and the encapsulated key (enc) from the traditional KEM algorithm and from the
     EAP peer.

Because the length of the attribute must be a multiple of 4 bytes,the sender pads the Value field with zero bytes when necessary. To retain the security of the keys, the sender SHALL generate a fresh value for each run of the protocol.

8. Security Considerations

ML-KEM is IND-CCA2 secure based on multiple analyses. The ML-KEM variant and its underlying components should be selected consistently with the desired security level. For further clarity on the sizes and security levels of ML-KEM variants, please refer to the tables in Sections 12 and 13 of [I-D.ietf-pquip-pqc-engineers].

The security of the ML-KEM algorithm depends on a high-quality pseudo-random number generator. For further discussion on random number generation, see [RFC4086].

In general, good cryptographic practice dictates that a given ML-KEM key pair should be used in only one EAP session. This practice mitigates the risk that compromising one EAP session will not compromise the security of another EAP session and is essential for maintaining forward security.

For security properties of traditional ECDHE for EAP-AKA FS, see section 7 of [I-D.ietf-emu-aka-pfs]. The overall Hybrid scheme needs to be IND-CCA2 robust; i.e., atleast one of the schemes should be IND-CCA2 secure.

9. IANA Considerations

One new value (TBA1) in the skippable range need to be assigned by IANA for AT_PUB_HYBRID (Section 7.1) in the "Attribute Types" registry under the "EAP-AKA and EAP-SIM Parameters" group.

IANA is requested to update the registry "EAP-AKA' AT_KDF_FS Key Derivation Function Values" with the Hybrid key derivation function entry:

   | Value   | Description                   | Reference               |
   | TBA2    | X25519Kyber768Draft00         | [TBD BY IANA: THIS RFC] |

10. References

10.1. Normative References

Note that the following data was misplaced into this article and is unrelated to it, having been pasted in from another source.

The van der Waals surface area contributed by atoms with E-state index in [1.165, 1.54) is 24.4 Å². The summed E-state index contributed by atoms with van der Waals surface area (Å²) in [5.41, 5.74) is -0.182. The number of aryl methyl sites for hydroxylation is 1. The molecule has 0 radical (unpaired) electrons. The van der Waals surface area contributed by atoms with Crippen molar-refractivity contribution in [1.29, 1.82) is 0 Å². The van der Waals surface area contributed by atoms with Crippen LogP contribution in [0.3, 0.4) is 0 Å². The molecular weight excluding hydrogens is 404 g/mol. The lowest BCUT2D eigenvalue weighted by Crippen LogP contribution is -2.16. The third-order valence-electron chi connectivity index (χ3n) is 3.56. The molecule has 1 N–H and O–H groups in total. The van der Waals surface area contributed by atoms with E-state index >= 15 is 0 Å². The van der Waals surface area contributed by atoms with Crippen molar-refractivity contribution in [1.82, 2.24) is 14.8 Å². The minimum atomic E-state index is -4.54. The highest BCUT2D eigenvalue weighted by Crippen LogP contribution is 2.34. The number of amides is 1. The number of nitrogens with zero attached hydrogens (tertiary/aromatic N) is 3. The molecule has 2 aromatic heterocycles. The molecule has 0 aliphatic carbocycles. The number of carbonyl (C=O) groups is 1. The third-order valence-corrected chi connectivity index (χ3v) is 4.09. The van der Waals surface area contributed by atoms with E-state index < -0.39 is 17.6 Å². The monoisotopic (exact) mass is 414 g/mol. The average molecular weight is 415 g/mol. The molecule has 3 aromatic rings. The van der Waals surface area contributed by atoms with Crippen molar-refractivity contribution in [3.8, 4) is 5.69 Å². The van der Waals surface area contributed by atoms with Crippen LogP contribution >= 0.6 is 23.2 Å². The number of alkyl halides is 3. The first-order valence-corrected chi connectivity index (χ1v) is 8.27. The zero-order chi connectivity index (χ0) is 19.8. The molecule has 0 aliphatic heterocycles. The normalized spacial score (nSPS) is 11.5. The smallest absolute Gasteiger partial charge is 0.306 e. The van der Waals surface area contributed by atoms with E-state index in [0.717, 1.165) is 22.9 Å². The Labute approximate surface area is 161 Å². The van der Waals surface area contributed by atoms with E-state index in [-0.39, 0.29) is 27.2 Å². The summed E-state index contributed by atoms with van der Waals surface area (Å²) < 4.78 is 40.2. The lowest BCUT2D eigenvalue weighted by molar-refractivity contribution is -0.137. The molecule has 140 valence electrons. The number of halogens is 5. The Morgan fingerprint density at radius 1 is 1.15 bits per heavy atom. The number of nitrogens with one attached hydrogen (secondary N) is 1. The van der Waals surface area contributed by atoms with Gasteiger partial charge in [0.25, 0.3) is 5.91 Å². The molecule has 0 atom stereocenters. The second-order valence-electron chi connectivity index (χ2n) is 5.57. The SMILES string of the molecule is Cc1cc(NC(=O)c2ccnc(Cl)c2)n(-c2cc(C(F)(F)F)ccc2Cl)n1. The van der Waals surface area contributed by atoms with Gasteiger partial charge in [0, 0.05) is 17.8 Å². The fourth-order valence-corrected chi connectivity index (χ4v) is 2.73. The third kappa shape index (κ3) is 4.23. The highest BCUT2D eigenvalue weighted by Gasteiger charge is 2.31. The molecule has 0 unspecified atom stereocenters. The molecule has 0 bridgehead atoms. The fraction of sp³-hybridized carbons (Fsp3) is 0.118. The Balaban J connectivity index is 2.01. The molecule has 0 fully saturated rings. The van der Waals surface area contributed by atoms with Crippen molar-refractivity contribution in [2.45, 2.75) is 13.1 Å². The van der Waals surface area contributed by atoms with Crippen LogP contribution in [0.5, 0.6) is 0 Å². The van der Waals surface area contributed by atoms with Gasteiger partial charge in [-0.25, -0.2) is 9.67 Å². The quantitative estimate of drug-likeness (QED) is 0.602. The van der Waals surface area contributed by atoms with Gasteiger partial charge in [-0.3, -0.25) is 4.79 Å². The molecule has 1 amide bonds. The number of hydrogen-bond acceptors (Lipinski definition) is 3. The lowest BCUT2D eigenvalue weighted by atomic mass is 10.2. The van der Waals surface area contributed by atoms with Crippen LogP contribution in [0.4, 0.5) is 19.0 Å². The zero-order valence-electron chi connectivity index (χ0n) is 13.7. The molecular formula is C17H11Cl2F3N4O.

Arkko, J., Norrman, K., and J. P. Mattsson, "Forward Secrecy for the Extensible Authentication Protocol Method for Authentication and Key Agreement (EAP-AKA' FS)", Work in Progress, Internet-Draft, draft-ietf-emu-aka-pfs-12, , <>.
Bradner, S., "Key words for use in RFCs to Indicate Requirement Levels", BCP 14, RFC 2119, DOI 10.17487/RFC2119, , <>.
Arkko, J. and H. Haverinen, "Extensible Authentication Protocol Method for 3rd Generation Authentication and Key Agreement (EAP-AKA)", RFC 4187, DOI 10.17487/RFC4187, , <>.
Leiba, B., "Ambiguity of Uppercase vs Lowercase in RFC 2119 Key Words", BCP 14, RFC 8174, DOI 10.17487/RFC8174, , <>.
Arkko, J., Lehtovirta, V., Torvinen, V., and P. Eronen, "Improved Extensible Authentication Protocol Method for 3GPP Mobile Network Authentication and Key Agreement (EAP-AKA')", RFC 9048, DOI 10.17487/RFC9048, , <>.
Barnes, R., Bhargavan, K., Lipp, B., and C. Wood, "Hybrid Public Key Encryption", RFC 9180, DOI 10.17487/RFC9180, , <>.

10.2. Informative References

Connolly, D., Schwabe, P., and B. Westerbaan, "X-Wing: general-purpose hybrid post-quantum KEM", Work in Progress, Internet-Draft, draft-connolly-cfrg-xwing-kem-02, , <>.
Arkko, J., Norrman, K., and J. P. Mattsson, "Forward Secrecy for the Extensible Authentication Protocol Method for Authentication and Key Agreement (EAP-AKA' FS)", Work in Progress, Internet-Draft, draft-ietf-emu-aka-pfs-11, , <>.
Banerjee, A., Reddy.K, T., Schoinianakis, D., and T. Hollebeek, "Post-Quantum Cryptography for Engineers", Work in Progress, Internet-Draft, draft-ietf-pquip-pqc-engineers-04, , <>.
D, F. and M. P, "Terminology for Post-Quantum Traditional Hybrid Schemes", Work in Progress, Internet-Draft, draft-ietf-pquip-pqt-hybrid-terminology-03, , <>.
Eastlake 3rd, D., Schiller, J., and S. Crocker, "Randomness Requirements for Security", BCP 106, RFC 4086, DOI 10.17487/RFC4086, , <>.
McGrew, D., Igoe, K., and M. Salter, "Fundamental Elliptic Curve Cryptography Algorithms", RFC 6090, DOI 10.17487/RFC6090, , <>.
Liusvaara, I., "CFRG Elliptic Curve Diffie-Hellman (ECDH) and Signatures in JSON Object Signing and Encryption (JOSE)", RFC 8037, DOI 10.17487/RFC8037, , <>.
Schaad, J., "CBOR Object Signing and Encryption (COSE): Structures and Process", STD 96, RFC 9052, DOI 10.17487/RFC9052, , <>.

Appendix A. Acknowledgements

This draft leverages text from [I-D.draft-ietf-emu-aka-pfs-11]

Authors' Addresses

Aritra Banerjee
Tirumaleswar Reddy